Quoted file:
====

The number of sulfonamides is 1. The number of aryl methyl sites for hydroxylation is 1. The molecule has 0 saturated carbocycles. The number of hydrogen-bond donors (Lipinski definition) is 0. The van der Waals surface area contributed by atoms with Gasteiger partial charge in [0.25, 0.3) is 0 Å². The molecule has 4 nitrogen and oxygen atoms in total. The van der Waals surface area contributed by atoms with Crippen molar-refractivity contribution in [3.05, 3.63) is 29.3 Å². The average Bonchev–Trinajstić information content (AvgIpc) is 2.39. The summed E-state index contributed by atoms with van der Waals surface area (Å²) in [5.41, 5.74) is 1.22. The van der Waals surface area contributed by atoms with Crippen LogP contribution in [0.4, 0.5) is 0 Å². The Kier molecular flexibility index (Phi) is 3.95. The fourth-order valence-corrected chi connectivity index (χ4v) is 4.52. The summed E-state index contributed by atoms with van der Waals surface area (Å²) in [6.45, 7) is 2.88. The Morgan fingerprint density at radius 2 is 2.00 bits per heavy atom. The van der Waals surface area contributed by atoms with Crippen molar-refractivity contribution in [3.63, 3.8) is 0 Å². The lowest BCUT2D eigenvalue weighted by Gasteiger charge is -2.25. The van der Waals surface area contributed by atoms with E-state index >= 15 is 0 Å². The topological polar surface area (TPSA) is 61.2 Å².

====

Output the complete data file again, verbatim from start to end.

The number of sulfonamides is 1. The number of aryl methyl sites for hydroxylation is 1. The molecule has 0 saturated carbocycles. The number of hydrogen-bond donors (Lipinski definition) is 0. The van der Waals surface area contributed by atoms with Gasteiger partial charge in [0.25, 0.3) is 0 Å². The molecule has 4 nitrogen and oxygen atoms in total. The van der Waals surface area contributed by atoms with Crippen molar-refractivity contribution in [3.05, 3.63) is 29.3 Å². The average Bonchev–Trinajstić information content (AvgIpc) is 2.39. The summed E-state index contributed by atoms with van der Waals surface area (Å²) in [5.41, 5.74) is 1.22. The van der Waals surface area contributed by atoms with Crippen LogP contribution in [0.4, 0.5) is 0 Å². The Kier molecular flexibility index (Phi) is 3.95. The fourth-order valence-corrected chi connectivity index (χ4v) is 4.52. The summed E-state index contributed by atoms with van der Waals surface area (Å²) in [6.45, 7) is 2.88. The Morgan fingerprint density at radius 2 is 2.00 bits per heavy atom. The van der Waals surface area contributed by atoms with Crippen molar-refractivity contribution in [3.63, 3.8) is 0 Å². The lowest BCUT2D eigenvalue weighted by Gasteiger charge is -2.25. The van der Waals surface area contributed by atoms with E-state index >= 15 is 0 Å². The topological polar surface area (TPSA) is 61.2 Å².